The seafarers were released from captivity after lengthy negotiations between Kenyan and Somali government officials.
“We experienced hardship while in Somalia and we did not think that we would ever return home,” Mitau Makau, one of the seafarers told reporters in the port city of Mombasa.
The seafarers were recruited by a prominent agent in April and signed a two-year contract with a Thailand fishing vessel, which later turned to be a Somali vessel.
Makau said that they worked four months without pay in the vessel which had 50 crew among them Somali nationals.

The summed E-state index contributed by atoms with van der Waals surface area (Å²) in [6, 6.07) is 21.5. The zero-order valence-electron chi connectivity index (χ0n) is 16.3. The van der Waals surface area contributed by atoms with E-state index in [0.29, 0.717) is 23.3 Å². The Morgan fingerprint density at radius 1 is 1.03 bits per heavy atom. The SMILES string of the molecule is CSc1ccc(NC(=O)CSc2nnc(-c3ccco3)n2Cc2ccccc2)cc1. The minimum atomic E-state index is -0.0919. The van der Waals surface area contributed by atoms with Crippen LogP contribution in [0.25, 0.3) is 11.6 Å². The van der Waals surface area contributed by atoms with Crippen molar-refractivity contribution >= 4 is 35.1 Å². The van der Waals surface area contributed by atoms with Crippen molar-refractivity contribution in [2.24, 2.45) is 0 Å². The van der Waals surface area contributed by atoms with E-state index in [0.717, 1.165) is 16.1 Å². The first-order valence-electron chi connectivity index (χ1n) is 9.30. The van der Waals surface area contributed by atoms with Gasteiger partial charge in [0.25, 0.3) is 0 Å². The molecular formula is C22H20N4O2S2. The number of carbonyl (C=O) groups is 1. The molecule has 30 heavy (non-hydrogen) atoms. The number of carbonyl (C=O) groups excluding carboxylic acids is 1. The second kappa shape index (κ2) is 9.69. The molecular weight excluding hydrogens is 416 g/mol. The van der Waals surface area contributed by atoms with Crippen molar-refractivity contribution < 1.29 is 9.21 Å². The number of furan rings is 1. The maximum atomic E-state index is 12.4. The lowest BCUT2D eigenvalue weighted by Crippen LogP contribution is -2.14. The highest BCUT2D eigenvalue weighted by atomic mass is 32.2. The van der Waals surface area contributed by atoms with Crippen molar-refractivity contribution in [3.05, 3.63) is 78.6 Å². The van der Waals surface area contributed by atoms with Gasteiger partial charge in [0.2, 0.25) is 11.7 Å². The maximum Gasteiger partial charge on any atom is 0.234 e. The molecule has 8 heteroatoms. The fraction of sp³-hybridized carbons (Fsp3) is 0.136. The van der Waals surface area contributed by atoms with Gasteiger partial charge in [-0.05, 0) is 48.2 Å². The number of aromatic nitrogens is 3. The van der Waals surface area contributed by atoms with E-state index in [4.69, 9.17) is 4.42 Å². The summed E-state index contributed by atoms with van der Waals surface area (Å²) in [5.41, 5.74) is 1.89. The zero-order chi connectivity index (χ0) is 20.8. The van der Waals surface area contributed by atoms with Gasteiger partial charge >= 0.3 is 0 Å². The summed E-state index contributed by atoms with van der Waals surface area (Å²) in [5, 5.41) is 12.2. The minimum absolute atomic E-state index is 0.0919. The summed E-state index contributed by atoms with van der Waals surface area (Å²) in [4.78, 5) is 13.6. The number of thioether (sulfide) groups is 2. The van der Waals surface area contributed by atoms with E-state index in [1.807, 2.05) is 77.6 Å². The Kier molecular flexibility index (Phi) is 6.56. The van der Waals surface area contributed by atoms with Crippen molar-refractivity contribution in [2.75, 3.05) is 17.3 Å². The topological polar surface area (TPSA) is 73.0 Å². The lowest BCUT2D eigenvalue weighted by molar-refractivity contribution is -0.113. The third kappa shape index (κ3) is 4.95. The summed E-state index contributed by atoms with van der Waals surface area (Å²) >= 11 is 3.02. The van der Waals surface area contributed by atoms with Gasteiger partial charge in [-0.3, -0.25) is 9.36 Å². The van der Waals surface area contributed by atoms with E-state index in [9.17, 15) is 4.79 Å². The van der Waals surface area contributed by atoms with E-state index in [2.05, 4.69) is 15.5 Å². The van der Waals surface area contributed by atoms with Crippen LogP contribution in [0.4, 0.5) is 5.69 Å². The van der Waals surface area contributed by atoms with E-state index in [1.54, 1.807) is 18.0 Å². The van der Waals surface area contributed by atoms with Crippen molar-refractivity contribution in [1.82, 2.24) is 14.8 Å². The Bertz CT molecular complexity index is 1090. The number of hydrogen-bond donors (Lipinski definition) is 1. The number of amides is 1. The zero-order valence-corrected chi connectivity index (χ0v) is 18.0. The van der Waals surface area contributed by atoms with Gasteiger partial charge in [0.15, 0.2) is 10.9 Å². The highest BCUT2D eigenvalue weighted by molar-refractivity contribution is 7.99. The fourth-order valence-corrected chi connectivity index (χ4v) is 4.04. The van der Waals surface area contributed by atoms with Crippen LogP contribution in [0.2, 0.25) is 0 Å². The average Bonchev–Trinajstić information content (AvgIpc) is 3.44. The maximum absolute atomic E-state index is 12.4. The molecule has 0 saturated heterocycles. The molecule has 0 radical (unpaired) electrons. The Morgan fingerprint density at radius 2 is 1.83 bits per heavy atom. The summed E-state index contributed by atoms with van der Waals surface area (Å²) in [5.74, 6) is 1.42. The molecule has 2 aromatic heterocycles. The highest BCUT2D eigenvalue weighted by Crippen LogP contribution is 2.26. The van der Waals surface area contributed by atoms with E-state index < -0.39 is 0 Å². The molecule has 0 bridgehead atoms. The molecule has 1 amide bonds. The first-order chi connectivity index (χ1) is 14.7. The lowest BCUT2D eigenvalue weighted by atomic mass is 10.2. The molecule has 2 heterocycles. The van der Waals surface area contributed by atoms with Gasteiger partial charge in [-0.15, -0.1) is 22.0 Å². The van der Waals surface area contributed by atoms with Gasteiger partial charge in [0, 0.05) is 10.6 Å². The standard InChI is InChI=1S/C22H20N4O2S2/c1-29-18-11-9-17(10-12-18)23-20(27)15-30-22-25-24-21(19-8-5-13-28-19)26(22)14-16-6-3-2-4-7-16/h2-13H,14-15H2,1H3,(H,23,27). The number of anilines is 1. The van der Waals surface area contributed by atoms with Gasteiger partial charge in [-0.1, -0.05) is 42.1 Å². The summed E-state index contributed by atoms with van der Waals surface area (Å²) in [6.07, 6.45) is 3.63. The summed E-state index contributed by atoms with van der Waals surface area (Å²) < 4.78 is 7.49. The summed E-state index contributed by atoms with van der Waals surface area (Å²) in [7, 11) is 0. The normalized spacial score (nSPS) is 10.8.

“One time the boss took a gun and threatened to kill all Kenyans when we insisted on being paid,” said Makau.
He said the seafarers went for days without food, were denied access to essential services like medication and were sometimes forced to endure beatings from their employer.
Betty Makena, East Africa chief inspector of International Transport Workers’ Federation, said the contract was against law which only allows one year, nine months and six months contracts.
“Kenya Maritime Authority and my office were not aware of the contracts which means it was not genuine,” said Makena.
The seafarers are paid monthly 26,000 Kenyan shillings (260 U.S. dollars).
East Africa ship-owners have in the past been accused of flouting labor laws and underpaying seafarers.
According to Seafarers Union of Kenya, the Kenyan coast has more than 2,000 seafarers with only half being trained. Majority of them remain unemployed, making them vulnerable to unscrupulous agents.